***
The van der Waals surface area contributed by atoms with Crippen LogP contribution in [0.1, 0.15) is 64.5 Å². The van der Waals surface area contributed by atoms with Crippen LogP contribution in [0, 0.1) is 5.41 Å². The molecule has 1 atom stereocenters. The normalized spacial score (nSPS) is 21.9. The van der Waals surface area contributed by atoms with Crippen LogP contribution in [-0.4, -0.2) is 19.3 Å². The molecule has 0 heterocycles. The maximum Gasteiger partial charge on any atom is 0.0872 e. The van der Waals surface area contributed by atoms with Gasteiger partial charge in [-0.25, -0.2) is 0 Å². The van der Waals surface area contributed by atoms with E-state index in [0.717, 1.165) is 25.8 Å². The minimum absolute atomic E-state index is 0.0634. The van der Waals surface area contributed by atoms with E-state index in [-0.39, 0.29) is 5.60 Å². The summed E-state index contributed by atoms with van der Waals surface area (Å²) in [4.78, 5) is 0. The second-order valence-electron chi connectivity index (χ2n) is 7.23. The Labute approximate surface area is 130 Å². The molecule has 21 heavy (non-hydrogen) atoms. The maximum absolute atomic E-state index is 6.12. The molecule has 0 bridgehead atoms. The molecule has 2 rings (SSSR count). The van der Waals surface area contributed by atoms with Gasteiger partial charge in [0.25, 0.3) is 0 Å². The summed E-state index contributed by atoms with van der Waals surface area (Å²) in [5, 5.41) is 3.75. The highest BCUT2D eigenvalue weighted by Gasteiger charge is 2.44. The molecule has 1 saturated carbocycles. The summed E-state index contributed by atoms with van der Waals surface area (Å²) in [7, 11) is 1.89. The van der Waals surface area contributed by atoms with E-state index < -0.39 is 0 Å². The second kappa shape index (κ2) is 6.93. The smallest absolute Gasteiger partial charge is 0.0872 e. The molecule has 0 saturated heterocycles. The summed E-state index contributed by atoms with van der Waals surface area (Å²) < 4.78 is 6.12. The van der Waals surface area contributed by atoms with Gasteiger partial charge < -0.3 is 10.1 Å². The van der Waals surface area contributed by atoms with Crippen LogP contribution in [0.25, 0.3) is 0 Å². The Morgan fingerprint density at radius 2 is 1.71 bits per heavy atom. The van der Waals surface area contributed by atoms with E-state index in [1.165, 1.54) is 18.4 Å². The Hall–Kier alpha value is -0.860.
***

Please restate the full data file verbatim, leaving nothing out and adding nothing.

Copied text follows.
The van der Waals surface area contributed by atoms with Crippen LogP contribution in [0.1, 0.15) is 64.5 Å². The van der Waals surface area contributed by atoms with Crippen LogP contribution in [0, 0.1) is 5.41 Å². The molecule has 1 atom stereocenters. The normalized spacial score (nSPS) is 21.9. The van der Waals surface area contributed by atoms with Crippen LogP contribution in [-0.4, -0.2) is 19.3 Å². The molecule has 0 heterocycles. The maximum Gasteiger partial charge on any atom is 0.0872 e. The van der Waals surface area contributed by atoms with Gasteiger partial charge in [-0.25, -0.2) is 0 Å². The van der Waals surface area contributed by atoms with E-state index in [0.717, 1.165) is 25.8 Å². The minimum absolute atomic E-state index is 0.0634. The van der Waals surface area contributed by atoms with E-state index in [-0.39, 0.29) is 5.60 Å². The summed E-state index contributed by atoms with van der Waals surface area (Å²) in [4.78, 5) is 0. The second-order valence-electron chi connectivity index (χ2n) is 7.23. The Labute approximate surface area is 130 Å². The molecule has 21 heavy (non-hydrogen) atoms. The maximum absolute atomic E-state index is 6.12. The molecule has 0 bridgehead atoms. The molecule has 2 rings (SSSR count). The van der Waals surface area contributed by atoms with Gasteiger partial charge in [0.25, 0.3) is 0 Å². The summed E-state index contributed by atoms with van der Waals surface area (Å²) in [5, 5.41) is 3.75. The highest BCUT2D eigenvalue weighted by Gasteiger charge is 2.44. The molecule has 1 saturated carbocycles. The summed E-state index contributed by atoms with van der Waals surface area (Å²) in [7, 11) is 1.89. The van der Waals surface area contributed by atoms with E-state index < -0.39 is 0 Å². The second kappa shape index (κ2) is 6.93. The smallest absolute Gasteiger partial charge is 0.0872 e. The molecule has 0 saturated heterocycles. The summed E-state index contributed by atoms with van der Waals surface area (Å²) < 4.78 is 6.12. The van der Waals surface area contributed by atoms with Gasteiger partial charge < -0.3 is 10.1 Å². The van der Waals surface area contributed by atoms with Crippen LogP contribution in [0.25, 0.3) is 0 Å². The Morgan fingerprint density at radius 2 is 1.71 bits per heavy atom. The van der Waals surface area contributed by atoms with E-state index in [1.165, 1.54) is 18.4 Å². The Hall–Kier alpha value is -0.860.